More than one in ten students are forced to use food banks
The NUS is demanding students have a ‘cost of living support package as a matter of urgency’
Around 11 per cent of students can’t afford essential groceries and are forced to use food banks, according to new research by the National Union of Students (NUS).
This figure is up from five per cent back in January, reflecting the sharp spike in inflation and the increasing pressures caused by the cost of living crisis.
The NUS is demanding the UK government puts together “a tailored cost of living support package for students as a matter of urgency.”
The new survey of 3,500 university students, college students and apprentices found that a third of respondents are surviving on less than £50 per month.
One in five students are unable to buy toiletries, while one in ten cannot afford sanitary products when they need them.
For many students, their maintenance loans are no longer covering their food costs, energy bills, transport costs or their education materials.
Without sufficient funding, students are increasingly getting into debt to cover their living costs.
A third of students use credit cards, a quarter are using “buy now, pay later” schemes like Klarna, and over 50 per cent of students have turned to friends and family for financial support.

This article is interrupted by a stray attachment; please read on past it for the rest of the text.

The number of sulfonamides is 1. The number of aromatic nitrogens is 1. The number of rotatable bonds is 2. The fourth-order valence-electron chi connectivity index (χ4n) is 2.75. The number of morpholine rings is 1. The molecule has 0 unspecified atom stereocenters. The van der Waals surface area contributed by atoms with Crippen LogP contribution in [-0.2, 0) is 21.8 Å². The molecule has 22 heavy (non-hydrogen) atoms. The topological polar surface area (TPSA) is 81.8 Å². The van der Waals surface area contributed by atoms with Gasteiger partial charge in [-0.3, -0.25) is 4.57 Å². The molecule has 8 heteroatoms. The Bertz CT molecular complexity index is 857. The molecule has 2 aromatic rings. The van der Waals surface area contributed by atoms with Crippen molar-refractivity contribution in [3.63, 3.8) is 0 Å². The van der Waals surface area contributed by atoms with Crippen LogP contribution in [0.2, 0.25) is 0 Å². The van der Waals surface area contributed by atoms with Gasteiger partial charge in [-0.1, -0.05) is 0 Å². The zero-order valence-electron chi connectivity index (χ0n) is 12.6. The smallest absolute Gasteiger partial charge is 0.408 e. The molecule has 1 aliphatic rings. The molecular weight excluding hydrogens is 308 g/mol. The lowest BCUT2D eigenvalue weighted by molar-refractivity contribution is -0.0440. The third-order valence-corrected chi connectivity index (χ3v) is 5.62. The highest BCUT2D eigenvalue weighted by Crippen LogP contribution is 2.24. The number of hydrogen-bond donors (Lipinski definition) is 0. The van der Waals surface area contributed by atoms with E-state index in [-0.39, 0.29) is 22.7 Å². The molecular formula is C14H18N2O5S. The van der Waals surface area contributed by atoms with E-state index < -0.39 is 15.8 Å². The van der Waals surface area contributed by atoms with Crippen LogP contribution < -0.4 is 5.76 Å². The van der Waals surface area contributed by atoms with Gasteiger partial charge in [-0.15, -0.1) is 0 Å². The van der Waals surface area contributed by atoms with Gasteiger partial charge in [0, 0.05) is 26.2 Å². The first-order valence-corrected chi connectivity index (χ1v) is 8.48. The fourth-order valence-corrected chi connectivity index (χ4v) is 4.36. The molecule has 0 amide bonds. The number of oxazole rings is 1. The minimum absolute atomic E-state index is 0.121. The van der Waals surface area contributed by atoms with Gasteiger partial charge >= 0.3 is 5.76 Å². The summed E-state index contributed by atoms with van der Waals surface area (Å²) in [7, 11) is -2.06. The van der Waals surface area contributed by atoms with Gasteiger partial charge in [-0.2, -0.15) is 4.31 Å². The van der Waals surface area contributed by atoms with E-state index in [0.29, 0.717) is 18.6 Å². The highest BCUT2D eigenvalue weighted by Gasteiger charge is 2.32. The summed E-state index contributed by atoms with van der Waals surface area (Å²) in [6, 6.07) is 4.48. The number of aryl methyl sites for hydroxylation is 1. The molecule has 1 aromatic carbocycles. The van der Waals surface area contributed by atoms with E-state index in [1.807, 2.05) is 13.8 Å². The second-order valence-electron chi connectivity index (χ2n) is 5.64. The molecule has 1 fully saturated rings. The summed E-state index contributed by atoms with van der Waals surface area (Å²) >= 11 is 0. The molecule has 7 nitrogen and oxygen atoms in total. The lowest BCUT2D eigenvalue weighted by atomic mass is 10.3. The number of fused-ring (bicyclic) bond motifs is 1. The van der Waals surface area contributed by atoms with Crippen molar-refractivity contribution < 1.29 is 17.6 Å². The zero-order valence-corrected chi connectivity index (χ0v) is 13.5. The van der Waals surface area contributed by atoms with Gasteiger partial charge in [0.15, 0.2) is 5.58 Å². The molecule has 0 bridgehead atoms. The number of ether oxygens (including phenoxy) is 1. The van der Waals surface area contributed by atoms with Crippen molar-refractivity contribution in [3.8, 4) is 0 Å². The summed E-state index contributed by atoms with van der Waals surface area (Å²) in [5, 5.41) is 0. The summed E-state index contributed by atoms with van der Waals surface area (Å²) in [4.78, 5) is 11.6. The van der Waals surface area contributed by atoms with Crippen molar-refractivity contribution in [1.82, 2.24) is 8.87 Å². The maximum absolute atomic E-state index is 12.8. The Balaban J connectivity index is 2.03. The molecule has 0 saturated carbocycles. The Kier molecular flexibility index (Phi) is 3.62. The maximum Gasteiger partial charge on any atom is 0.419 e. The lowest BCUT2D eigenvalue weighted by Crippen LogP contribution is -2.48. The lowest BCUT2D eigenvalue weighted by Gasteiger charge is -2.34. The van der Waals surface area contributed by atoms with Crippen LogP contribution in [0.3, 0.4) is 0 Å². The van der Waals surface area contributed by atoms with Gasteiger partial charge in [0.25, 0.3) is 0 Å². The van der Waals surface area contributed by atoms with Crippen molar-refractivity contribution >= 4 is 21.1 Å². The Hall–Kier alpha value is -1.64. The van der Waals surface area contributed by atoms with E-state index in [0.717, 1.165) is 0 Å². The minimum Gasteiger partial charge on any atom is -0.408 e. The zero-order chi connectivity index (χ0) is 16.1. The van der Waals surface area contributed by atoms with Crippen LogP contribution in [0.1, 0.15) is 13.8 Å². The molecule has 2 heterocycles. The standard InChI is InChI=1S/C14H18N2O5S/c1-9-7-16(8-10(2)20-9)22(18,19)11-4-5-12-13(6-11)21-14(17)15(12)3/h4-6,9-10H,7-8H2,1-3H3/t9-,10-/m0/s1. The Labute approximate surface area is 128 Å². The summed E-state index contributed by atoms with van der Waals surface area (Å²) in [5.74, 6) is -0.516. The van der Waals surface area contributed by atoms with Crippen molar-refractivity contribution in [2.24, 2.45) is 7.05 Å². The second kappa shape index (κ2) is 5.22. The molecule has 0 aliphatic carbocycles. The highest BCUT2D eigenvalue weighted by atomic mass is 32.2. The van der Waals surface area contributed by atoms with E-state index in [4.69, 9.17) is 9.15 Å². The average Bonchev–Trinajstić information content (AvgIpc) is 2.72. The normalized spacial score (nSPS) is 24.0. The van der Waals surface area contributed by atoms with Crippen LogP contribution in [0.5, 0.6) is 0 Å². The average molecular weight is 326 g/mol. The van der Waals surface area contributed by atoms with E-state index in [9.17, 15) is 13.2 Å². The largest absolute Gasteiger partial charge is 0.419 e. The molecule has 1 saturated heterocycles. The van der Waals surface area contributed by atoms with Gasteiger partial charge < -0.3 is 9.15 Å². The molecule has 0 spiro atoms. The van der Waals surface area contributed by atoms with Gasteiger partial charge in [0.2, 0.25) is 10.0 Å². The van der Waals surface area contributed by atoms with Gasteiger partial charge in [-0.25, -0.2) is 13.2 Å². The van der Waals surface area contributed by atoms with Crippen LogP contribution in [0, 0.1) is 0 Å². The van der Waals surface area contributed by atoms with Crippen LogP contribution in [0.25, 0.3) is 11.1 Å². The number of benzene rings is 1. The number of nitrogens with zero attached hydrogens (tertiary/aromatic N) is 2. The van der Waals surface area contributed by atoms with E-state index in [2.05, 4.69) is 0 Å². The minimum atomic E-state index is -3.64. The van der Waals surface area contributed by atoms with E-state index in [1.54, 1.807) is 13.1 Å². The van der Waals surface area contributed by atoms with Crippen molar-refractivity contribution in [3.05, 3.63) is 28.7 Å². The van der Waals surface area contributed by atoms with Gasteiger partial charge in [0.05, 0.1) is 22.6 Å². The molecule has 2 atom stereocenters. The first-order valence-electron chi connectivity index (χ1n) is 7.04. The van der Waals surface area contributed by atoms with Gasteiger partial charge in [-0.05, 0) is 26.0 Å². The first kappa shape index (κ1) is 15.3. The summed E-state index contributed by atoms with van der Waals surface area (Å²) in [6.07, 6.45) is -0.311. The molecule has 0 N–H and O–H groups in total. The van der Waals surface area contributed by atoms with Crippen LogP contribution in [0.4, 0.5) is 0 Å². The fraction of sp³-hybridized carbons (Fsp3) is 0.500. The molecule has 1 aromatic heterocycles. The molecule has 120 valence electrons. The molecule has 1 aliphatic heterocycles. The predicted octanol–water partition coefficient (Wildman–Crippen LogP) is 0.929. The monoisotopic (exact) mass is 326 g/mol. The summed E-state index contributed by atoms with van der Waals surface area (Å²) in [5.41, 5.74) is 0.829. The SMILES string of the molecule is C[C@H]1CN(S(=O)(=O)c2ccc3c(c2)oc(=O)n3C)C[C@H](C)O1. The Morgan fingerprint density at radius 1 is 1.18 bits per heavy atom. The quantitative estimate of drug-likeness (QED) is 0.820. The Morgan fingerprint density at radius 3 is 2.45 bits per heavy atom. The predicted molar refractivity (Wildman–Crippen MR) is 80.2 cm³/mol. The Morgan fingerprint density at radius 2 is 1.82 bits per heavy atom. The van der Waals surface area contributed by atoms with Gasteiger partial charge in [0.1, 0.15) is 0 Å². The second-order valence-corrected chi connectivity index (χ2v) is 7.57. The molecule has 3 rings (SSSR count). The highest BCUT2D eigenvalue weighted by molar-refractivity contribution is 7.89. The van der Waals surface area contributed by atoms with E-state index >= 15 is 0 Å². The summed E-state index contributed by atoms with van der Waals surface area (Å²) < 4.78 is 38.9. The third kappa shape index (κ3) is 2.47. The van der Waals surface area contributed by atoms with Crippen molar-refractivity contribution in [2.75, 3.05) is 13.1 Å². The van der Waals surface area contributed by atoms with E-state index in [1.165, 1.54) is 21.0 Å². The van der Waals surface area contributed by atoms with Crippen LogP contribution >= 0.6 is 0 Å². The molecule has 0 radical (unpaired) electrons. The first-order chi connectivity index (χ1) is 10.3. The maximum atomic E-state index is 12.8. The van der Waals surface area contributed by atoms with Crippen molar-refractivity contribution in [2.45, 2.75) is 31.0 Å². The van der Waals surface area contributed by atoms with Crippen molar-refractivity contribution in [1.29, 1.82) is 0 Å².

Unsurprisingly, this is having a detrimental effect on wellbeing.
92 per cent of students say the cost of living crisis is having an “impact” on their mental health, while a third are reporting a “major impact”.
An NUS spokesperson said that students are now on the “brink”.
They added: “We’re hearing from students struggling to get by, who can’t afford to do their laundry and are cutting back on showers to make ends meet. They can’t even cover the cost of getting to the library or classes.
“This is having a severe impact on their mental health, being kept awake at night due to finances. We’re seeing stress and anxiety piling on them from bouncing debt between different cards to stay afloat. Despite all of this students are being completely ignored by the government.
“These findings are bleak; we’re knee deep in a cost-of-learning crisis that will affect the poorest students the hardest.
“We are calling on the UK Government to put in place a tailored cost of living support package for students as a matter of urgency. We also need to ensure that the student maintenance package and the apprentice minimum wage are brought in line with the Living Wage.”
Featured image: Shutterstock / Jonathan Goldberg